I think you get it… fees for selling online are unavoidable. There might be some platform-specific ways to lower your fees, but the ultimate goal as the seller on any of these marketplaces is to sell quality and profitable products. This means happy customers, fewer returns, and higher profit margins.
Deciding what to sell on Amazon FBA
Most Amazon FBA sellers will tell you that what you decide to sell can either make or break your business. They’ll also all agree that you need to start small. That means don’t dump a ton of money into inventory until you decide if this is the side hustle for you.
The best categories on Amazon have a perennial appeal. There’s always going to be a market for these.
- Baby stuff: People keep having babies, and first-time parents, especially want all of the right gear and clothes for their babies. I can attest to this as my wife and I are just a few weeks out from having our first baby, and I will buy pretty much anything that promises my wife and/or baby will be happy.
- Clothing and apparel: In 2020 so far, the top sellers have been exercise clothing – sports bras, joggers, yoga pants, basketball shorts, etc. But overall, clothing has always done well on Amazon, especially basic, essential items.
- Electronics: TVs, cameras, cell phones, streaming sticks, music players, chargers, video game systems, etc.
- Books: Yep, books! People regularly search Amazon for books, and the profit margins for sellers are fairly high if you buy used, popular titles.
You can easily see what’s currently trending on Amazon under the Best Sellers tab, where you can see the top categories and most popular items in each one. These change regularly, but it gives you an idea of what sells well.
Unlike some of the side hustles I talk about on M$M – blogging, freelancing, starting a YouTube channel, etc. – where you approach your niche based on your passion or knowledge. Selling on Amazon FBA is different. The most successful sellers choose their niche based on what sells well on Amazon.
Think about it this way… if you’re a blogger, you really need to love what you’re blogging about because the job requires that you write so much about it. That’s why I started a personal finance blog-- I was passionate about helping millennials understand how to manage their money better.
If you love your niche or know a ton about it, it will be easier to come up with tons of great content and readers will keep showing up for your stories and experiences.
But on Amazon, there isn't room for storytelling. People come to shop. Most don’t even come to Amazon to browse – they know what they want. So your job as the seller is to list products people want. You can always research products to find the best ones and how to list them, but it’s vastly different than side hustles that rely on your personal experience with the niche.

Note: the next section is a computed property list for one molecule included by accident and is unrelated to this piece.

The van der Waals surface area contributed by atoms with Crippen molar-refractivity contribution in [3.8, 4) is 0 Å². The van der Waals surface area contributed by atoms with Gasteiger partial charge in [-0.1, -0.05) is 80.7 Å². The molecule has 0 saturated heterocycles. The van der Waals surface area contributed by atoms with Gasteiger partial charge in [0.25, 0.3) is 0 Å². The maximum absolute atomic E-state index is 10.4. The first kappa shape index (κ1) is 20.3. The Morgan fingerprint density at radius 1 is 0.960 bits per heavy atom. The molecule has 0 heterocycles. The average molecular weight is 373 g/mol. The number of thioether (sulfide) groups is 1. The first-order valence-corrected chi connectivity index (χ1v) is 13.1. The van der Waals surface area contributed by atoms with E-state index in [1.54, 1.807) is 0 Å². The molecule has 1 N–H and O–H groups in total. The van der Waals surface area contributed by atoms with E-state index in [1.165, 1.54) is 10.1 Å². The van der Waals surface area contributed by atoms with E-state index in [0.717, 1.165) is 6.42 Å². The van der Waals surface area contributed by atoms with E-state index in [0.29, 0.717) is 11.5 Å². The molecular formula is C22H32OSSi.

Sourcing things to sell on Amazon FBA
After you learned what sells well, the next question you’re probably thinking about is how do I find things to sell?
There are a few different approaches you can take, and most people who run an Amazon FBA business pick and stick with one approach.
Retail or online arbitrage
You may have heard the word arbitrage to describe buying and selling stocks or other securities – the idea is taking advantage of a price difference between two markets.
For Amazon FBA, the two markets are where you bought the product from and the market you’re selling it to now. This means you’re buying products at a lower price and selling them on Amazon where the market is higher.
Retail arbitrage is buying things from brick-and-mortar businesses, and online arbitrage is buying things from online stores.
The goal is to find things at deeply discounted prices so you can flip them and make a profit on Amazon FBA.
You can start with things that are listed as clearance or buying off-season items that are discounted. Amazon FBA sellers use price scanning apps like the Amazon Seller App or Scoutify to scan items when they’re in the store to see what the item is being listed for on Amazon, best seller rank, approximate profits, and FBA fees.
This will help you decide if buying 12 discounted iPhone chargers will be worth your investment, for example.
The benefit of retail or online arbitrage is that it requires a lower upfront investment. You can buy a handful of the item compared to hundreds. That minimizes your risk and lets you get your feet wet before committing to a product.
The main downside is that your profits may not be as high.
Despite lower profit margins, most seasoned FBA sellers recommend starting with arbitrage.
Buy from wholesalers
You will need a sales tax ID number and some serious capital to buy from wholesalers, but the benefit is that you are buying at close to the same cost retailers pay for items. You’re also working with existing brands, building relationships with them, and can sell a nearly unlimited number of these items.
To find wholesale items, figure out what you want to sell (research top-selling Amazon items) and contact the brands directly. There might be local distributors, which is good for establishing a relationship with the wholesaler.